Christopher Lash, an ex-FBI forensic psychologist is hired by Eden Incorporated, the worlds premier couple matching service, to solve a mysterious double suicide of one of the company’s customers, the first “supercouple” created by avatar matching. To do the job properly Lash is familiarized with Eden’s patented software, going through the process of avatar creation himself, and then begins his “psychological autopsy” of the couple, which involves investigating what could have caused the world’s happiest couple to kill themselves. Just as his investigation gets into full swing – another couple dies! This can only mean that either something is wrong with Eden’s process or someone is murdering the world’s happiest people!
A few years ago I realized that eventually computer technology will solve a big pile of interesting problems. For instance, isn’t it a shame that Sean Connery couldn’t have done all of the James Bond films? Well, with computer technology it will be possible…. current celebrities and dead ones too will someday be reanimated, and recast in new movies. Imagine Humphrey Bogart paired with Harrison Ford for The Treasure Of The Sierra Madre: The Next Generation – (hey it might be good). We’re practically ready to do it with their physical images now, the big hurdle is voice mimicry – computer software is still very primitive when it comes to recreating someone’s voice. But mark my words it’ll happen… But I’d never thought of Lincoln Child’s use for computer technology, though it’s an obvious one, and certainly one that is starting to be developed. Websites like www.hotornot.com are using both physical images and keywords to match couples. Isn’t it reasonable to assume that the traditional matchmakers of old – and willy-nilly dating (like we have now) are going to be subsumed by computer matches that will find the best possible spouse given our personalities?
The idea of finding that special someone you were always destined to marry is alluring. Myself, Normally I’m someone who believes that the idea of finding your “one and only” is pure fantasy. Just given the sheer numbers of people we’ll never meet during our lifetimes it clearly can’t be that there is only one special someone in the world for everyone. But on the other hand Lincoln Child’s idea here might make that dream a reality. Because, not only does it allow you to select from every person alive, it also runs a lifetime’s worth of lives with each and every possible match in order to find the best match among all good matches. It truly would be heaven, wouldn’t it? Unfortunately we are not given the metaphysical run down on the consequences to this proposition, Lincoln Child’s novel isn’t deep, instead it is merely summer beach reading and ultimately unthoughtful. Myself I’d have much preferred a few fewer plot turns, I figured out whodunit quite early. An idea this good really deserves a truckload of metaphysical explorations: Whatever happened to the idea that marriage is about making an imperfect fit, fit anyway? Now that you mention it what makes people attracted to each other? What is love anyway? And hey, if we can brain map an avatar and run complete life scenarios using artificial intelligence in a computer do we have the right to delete that avatar? If computer programs can run our lives better than we can, what do we do with our time? Yikes! That last one has some truly scary implications.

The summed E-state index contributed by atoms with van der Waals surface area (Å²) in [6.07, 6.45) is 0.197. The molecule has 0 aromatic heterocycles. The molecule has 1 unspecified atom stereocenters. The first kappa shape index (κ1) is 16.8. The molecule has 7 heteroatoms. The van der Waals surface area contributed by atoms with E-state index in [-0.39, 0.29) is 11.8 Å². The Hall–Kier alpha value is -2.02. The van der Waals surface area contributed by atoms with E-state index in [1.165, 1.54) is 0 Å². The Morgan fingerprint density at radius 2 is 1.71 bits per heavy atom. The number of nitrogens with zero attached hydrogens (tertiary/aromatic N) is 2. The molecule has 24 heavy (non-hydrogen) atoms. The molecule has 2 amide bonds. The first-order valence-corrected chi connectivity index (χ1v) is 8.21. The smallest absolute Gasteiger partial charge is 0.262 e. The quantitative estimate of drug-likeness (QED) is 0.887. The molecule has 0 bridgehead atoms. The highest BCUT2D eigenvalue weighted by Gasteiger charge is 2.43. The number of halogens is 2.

Now perhaps I’m being to hard on this novel, its has some reasonably interesting discussions about artificial intelligence in it, it all makes sense, there are no leaps of logic and the characters, while a little flat, aren’t altogether unlikable. Child has obviously done some research and the including of such nuggets of detail are good, but I guess I just needed more fire and more thinking. The narrator, Barrett Whitener, does a nice job with the voices, but the essentially humorless nature of the novel doesn’t play to his strengths. Blackstone has used a slight variation on the original hardcover’s cover art, and as plain as it seems, that’s it there pictured above, it is an improvement over the bland layout used in the paper version. This is only Lincoln Child’s second novel written without his writing partner Douglas Preston. Together they wrote the novel The Relic, which was adapted into a decent horror movie of the same name. I can easily see Death Match being made into a TV movie, but honestly I don’t think it’d be one I’d set the VCR to record. Hopefully Child’s third solo novel will concentrate its focus on the science fiction elements rather than the technothriller/mainstream that he went for with this one.
Posted by Jesse Willis